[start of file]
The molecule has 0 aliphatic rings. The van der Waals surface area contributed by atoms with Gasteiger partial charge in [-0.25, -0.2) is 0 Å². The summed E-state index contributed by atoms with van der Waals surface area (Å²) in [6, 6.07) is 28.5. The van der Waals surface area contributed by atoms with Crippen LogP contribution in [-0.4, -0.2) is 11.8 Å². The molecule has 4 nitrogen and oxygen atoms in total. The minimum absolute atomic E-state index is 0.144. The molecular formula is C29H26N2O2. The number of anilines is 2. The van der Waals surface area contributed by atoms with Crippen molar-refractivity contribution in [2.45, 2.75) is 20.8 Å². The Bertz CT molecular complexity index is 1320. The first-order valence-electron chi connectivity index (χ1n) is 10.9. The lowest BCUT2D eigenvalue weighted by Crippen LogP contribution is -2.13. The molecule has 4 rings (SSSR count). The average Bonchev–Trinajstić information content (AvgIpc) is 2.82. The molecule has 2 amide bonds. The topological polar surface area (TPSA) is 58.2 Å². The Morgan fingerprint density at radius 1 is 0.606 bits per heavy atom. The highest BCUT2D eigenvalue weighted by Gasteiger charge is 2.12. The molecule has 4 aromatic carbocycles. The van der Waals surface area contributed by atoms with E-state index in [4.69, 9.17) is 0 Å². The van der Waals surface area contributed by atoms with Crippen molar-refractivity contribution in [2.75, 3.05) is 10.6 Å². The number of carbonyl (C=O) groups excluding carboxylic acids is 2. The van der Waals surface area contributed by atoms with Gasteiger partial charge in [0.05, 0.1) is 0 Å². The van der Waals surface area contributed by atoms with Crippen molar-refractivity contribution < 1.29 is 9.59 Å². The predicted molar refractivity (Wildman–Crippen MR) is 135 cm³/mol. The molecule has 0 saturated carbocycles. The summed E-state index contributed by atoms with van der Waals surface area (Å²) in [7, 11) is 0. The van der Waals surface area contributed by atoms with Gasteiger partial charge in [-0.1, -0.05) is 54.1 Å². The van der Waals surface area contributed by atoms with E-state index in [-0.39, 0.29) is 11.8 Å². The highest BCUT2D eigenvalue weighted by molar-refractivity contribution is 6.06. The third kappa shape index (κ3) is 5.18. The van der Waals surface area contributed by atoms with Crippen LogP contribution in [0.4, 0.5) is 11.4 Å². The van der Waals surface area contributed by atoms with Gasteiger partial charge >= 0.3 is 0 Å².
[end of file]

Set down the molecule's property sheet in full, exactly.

The molecule has 0 aliphatic rings. The van der Waals surface area contributed by atoms with Gasteiger partial charge in [-0.25, -0.2) is 0 Å². The summed E-state index contributed by atoms with van der Waals surface area (Å²) in [6, 6.07) is 28.5. The van der Waals surface area contributed by atoms with Crippen LogP contribution in [-0.4, -0.2) is 11.8 Å². The molecule has 4 nitrogen and oxygen atoms in total. The minimum absolute atomic E-state index is 0.144. The molecular formula is C29H26N2O2. The number of anilines is 2. The van der Waals surface area contributed by atoms with Crippen molar-refractivity contribution in [2.45, 2.75) is 20.8 Å². The Bertz CT molecular complexity index is 1320. The first-order valence-electron chi connectivity index (χ1n) is 10.9. The lowest BCUT2D eigenvalue weighted by Crippen LogP contribution is -2.13. The molecule has 4 rings (SSSR count). The average Bonchev–Trinajstić information content (AvgIpc) is 2.82. The molecule has 2 amide bonds. The topological polar surface area (TPSA) is 58.2 Å². The Morgan fingerprint density at radius 1 is 0.606 bits per heavy atom. The highest BCUT2D eigenvalue weighted by Gasteiger charge is 2.12. The molecule has 4 aromatic carbocycles. The van der Waals surface area contributed by atoms with E-state index in [4.69, 9.17) is 0 Å². The van der Waals surface area contributed by atoms with Crippen molar-refractivity contribution in [2.75, 3.05) is 10.6 Å². The number of carbonyl (C=O) groups excluding carboxylic acids is 2. The van der Waals surface area contributed by atoms with Gasteiger partial charge in [0.05, 0.1) is 0 Å². The van der Waals surface area contributed by atoms with Crippen molar-refractivity contribution < 1.29 is 9.59 Å². The predicted molar refractivity (Wildman–Crippen MR) is 135 cm³/mol. The molecule has 0 saturated carbocycles. The summed E-state index contributed by atoms with van der Waals surface area (Å²) in [7, 11) is 0. The van der Waals surface area contributed by atoms with Gasteiger partial charge in [-0.1, -0.05) is 54.1 Å². The van der Waals surface area contributed by atoms with E-state index in [-0.39, 0.29) is 11.8 Å². The highest BCUT2D eigenvalue weighted by molar-refractivity contribution is 6.06. The third kappa shape index (κ3) is 5.18. The van der Waals surface area contributed by atoms with Crippen LogP contribution in [0.4, 0.5) is 11.4 Å². The van der Waals surface area contributed by atoms with Gasteiger partial charge >= 0.3 is 0 Å².